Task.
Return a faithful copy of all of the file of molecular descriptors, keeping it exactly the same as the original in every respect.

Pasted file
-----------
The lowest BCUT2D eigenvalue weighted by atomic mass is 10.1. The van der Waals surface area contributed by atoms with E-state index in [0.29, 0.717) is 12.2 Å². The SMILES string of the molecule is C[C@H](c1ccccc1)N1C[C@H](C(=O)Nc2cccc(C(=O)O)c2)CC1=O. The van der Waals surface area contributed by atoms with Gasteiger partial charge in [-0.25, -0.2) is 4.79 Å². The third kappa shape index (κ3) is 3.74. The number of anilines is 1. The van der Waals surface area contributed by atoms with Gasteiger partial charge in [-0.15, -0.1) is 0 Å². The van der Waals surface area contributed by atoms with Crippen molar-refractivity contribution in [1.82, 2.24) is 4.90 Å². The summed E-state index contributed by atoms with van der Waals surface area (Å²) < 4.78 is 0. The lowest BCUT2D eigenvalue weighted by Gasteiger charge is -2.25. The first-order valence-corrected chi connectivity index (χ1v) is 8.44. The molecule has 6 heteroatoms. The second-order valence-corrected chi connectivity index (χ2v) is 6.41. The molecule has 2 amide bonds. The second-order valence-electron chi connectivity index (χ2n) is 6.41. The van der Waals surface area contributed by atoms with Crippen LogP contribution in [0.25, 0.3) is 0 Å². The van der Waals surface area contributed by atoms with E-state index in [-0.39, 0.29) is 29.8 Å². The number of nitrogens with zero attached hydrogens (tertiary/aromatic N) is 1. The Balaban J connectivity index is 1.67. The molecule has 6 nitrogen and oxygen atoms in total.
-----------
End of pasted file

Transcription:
The lowest BCUT2D eigenvalue weighted by atomic mass is 10.1. The van der Waals surface area contributed by atoms with E-state index in [0.29, 0.717) is 12.2 Å². The SMILES string of the molecule is C[C@H](c1ccccc1)N1C[C@H](C(=O)Nc2cccc(C(=O)O)c2)CC1=O. The van der Waals surface area contributed by atoms with Gasteiger partial charge in [-0.25, -0.2) is 4.79 Å². The third kappa shape index (κ3) is 3.74. The number of anilines is 1. The van der Waals surface area contributed by atoms with Gasteiger partial charge in [-0.15, -0.1) is 0 Å². The van der Waals surface area contributed by atoms with Crippen molar-refractivity contribution in [1.82, 2.24) is 4.90 Å². The summed E-state index contributed by atoms with van der Waals surface area (Å²) < 4.78 is 0. The lowest BCUT2D eigenvalue weighted by Gasteiger charge is -2.25. The first-order valence-corrected chi connectivity index (χ1v) is 8.44. The molecule has 6 heteroatoms. The second-order valence-corrected chi connectivity index (χ2v) is 6.41. The molecule has 2 amide bonds. The second-order valence-electron chi connectivity index (χ2n) is 6.41. The van der Waals surface area contributed by atoms with Crippen LogP contribution in [0.25, 0.3) is 0 Å². The van der Waals surface area contributed by atoms with E-state index in [-0.39, 0.29) is 29.8 Å². The number of nitrogens with zero attached hydrogens (tertiary/aromatic N) is 1. The Balaban J connectivity index is 1.67. The molecule has 6 nitrogen and oxygen atoms in total.